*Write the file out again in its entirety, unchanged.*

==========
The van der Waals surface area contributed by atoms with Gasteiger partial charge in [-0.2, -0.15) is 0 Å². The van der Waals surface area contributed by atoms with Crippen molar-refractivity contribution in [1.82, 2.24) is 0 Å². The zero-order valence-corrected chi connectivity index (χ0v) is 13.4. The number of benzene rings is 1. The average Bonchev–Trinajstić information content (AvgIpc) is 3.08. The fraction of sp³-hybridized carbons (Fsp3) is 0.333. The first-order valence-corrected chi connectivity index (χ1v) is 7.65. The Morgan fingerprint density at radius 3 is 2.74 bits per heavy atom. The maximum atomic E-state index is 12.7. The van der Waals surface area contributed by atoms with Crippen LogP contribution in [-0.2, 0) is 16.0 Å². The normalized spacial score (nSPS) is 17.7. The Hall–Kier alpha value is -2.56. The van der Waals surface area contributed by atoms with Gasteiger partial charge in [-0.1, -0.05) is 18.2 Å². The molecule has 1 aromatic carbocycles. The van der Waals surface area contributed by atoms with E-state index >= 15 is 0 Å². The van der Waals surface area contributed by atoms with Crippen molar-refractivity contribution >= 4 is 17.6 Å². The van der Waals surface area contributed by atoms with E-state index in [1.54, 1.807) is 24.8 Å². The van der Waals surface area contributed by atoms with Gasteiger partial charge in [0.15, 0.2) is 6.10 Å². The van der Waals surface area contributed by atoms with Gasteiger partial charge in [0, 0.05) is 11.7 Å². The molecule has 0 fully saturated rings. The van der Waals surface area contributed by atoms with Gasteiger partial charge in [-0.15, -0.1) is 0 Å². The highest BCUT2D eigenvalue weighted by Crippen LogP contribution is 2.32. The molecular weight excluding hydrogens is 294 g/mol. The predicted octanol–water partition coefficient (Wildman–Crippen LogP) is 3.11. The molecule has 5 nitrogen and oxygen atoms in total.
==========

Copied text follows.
The van der Waals surface area contributed by atoms with Gasteiger partial charge in [-0.2, -0.15) is 0 Å². The van der Waals surface area contributed by atoms with Crippen molar-refractivity contribution in [1.82, 2.24) is 0 Å². The zero-order valence-corrected chi connectivity index (χ0v) is 13.4. The number of benzene rings is 1. The average Bonchev–Trinajstić information content (AvgIpc) is 3.08. The fraction of sp³-hybridized carbons (Fsp3) is 0.333. The first-order valence-corrected chi connectivity index (χ1v) is 7.65. The Morgan fingerprint density at radius 3 is 2.74 bits per heavy atom. The maximum atomic E-state index is 12.7. The van der Waals surface area contributed by atoms with Crippen LogP contribution in [-0.2, 0) is 16.0 Å². The normalized spacial score (nSPS) is 17.7. The Hall–Kier alpha value is -2.56. The van der Waals surface area contributed by atoms with Gasteiger partial charge in [-0.1, -0.05) is 18.2 Å². The molecule has 1 aromatic carbocycles. The van der Waals surface area contributed by atoms with E-state index >= 15 is 0 Å². The van der Waals surface area contributed by atoms with Crippen molar-refractivity contribution >= 4 is 17.6 Å². The van der Waals surface area contributed by atoms with E-state index in [1.54, 1.807) is 24.8 Å². The van der Waals surface area contributed by atoms with Gasteiger partial charge in [0.15, 0.2) is 6.10 Å². The van der Waals surface area contributed by atoms with Gasteiger partial charge in [0, 0.05) is 11.7 Å². The molecule has 0 fully saturated rings. The van der Waals surface area contributed by atoms with Gasteiger partial charge in [-0.15, -0.1) is 0 Å². The highest BCUT2D eigenvalue weighted by Crippen LogP contribution is 2.32. The molecular weight excluding hydrogens is 294 g/mol. The predicted octanol–water partition coefficient (Wildman–Crippen LogP) is 3.11. The molecule has 5 nitrogen and oxygen atoms in total.